Dennis grinned, shook his head. “Danny, Danny, I’m tryin’ to tell you. That ain’t in the script. You don’t give me shit. I got the gun. What you do is say, ‘Yassuh, boss,’ an’ then do what I tell you.”
That made it twice. Dennis stepped over and grabbed Danny’s hair, and yanked his head up, and jammed the gun in his face.
Dennis’s lips pressed tight over teeth. No more nice guy. “Motherfucker, you make me tired. I’m gonna tell you one time. I want the dope an’ the money. You’re gonna get me the dope an’ the money, right fuckin’ now, or I’m gonna wreck you, you got it?”
Danny tried jerking away. Dennis practically ripped the hair off his head. Danny tried it again. Dumb fucking move.
To Dennis, he was a rollover bitch who would not roll over. That meant he got hurt.
Dennis shoved the gun through his grill. “I’ll kill you, man, I swear to God, I’ll pull this trigger right now! Fuckin’ faggot! I want the money!”
Dennis was frothing!
“Ease up, man,” Eddie said.
See, heistmen are actors, first and foremost. The point is to have the mark to do what you want with the least muss and fuss. You scare him but—Dennis had lost it. Now, bam, just like that, this thing could go out of control.
Mona sat frozen in mid-silent scream. Talk about being brought back to earth with a bang.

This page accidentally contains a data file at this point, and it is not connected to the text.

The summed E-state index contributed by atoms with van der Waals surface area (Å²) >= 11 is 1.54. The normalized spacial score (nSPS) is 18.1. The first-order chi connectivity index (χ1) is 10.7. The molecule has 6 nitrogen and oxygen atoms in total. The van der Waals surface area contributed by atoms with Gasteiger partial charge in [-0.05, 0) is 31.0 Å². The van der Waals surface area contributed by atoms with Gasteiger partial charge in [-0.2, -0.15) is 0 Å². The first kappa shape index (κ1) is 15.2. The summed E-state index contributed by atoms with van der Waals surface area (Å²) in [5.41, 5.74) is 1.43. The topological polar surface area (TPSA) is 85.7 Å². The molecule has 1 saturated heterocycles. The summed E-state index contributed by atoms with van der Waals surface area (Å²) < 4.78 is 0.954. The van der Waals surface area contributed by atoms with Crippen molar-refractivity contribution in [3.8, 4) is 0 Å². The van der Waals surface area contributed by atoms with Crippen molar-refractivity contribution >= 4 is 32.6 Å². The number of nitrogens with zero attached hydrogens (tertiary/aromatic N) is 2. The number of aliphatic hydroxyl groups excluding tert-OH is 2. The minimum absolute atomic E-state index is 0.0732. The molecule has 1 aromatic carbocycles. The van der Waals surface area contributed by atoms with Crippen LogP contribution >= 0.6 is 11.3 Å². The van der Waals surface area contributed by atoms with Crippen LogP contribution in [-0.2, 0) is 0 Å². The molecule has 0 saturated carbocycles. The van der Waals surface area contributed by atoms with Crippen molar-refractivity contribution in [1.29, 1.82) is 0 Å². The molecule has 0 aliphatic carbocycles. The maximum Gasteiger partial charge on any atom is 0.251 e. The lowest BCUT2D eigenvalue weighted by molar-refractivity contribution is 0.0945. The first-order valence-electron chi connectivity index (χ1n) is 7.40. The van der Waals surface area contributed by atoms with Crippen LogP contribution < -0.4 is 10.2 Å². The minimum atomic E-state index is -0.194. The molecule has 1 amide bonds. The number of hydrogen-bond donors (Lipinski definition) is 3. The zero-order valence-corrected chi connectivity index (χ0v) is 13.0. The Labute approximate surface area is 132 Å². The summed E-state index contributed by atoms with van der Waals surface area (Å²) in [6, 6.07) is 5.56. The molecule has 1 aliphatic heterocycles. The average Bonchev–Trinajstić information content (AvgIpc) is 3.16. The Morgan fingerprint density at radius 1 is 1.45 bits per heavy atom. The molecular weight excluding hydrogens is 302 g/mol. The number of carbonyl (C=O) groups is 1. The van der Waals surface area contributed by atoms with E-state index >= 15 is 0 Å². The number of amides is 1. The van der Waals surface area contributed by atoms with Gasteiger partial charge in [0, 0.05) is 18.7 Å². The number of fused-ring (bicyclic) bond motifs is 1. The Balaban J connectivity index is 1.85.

Dennis stepped back. Blood poured down Danny’s chin. Gasping for breath, he almost choked on a molar. Dennis, poised to destroy him. This rollover bitch who wouldn’t roll over.
Danny spat teeth. He looked up at Dennis then bent forward and puked. Dennis hopped back as the puke hit the floor. Danny dived at his legs.
Grabbing the left leg, he sank what were left of his teeth in way deep. Dennis yelled, staggered. He tried to shake Danny off, but Danny held on like a bulldog.
Eddie’s head full of white shrieking noise. He could not believe this.
Dennis roared—and busted Danny upside his head with the gun. He grabbed Danny’s hair and forced his head back. He broke Danny’s grip on his leg and kneed him dead in his face. That was the ballgame.
Dennis was on him! Eddie yelled, “Hey!” Dennis hit Danny, bam bam bam bam, four solid shots to the head. One more would kill him. Eddie jumped in to pull Dennis off. Dennis shoved him away. Eddie yelled, “Dennis!”
Somehow, that did it. Dennis stopped in mid-swing and held there a moment, then, slowly, he straightened and took a step back.
Danny slid off the couch to the floor.
Dennis and Eddie stared at the mess. Danny looked dead.
Dennis bent to wipe the gun on the couch and—bam! On his back—Mona! Screaming and clawing and biting his neck! The Walther went flying.
Dennis yelled and bucked once, tossed her off. She sprawled on the couch like an old, broken doll.
Dennis, on her, choking her now! Her face turned deep purple in seconds. And, now, a forehand, a backhand, a forehand, a backhand—open-hand shots, like guns going off! Her face was a blur, streaked running red.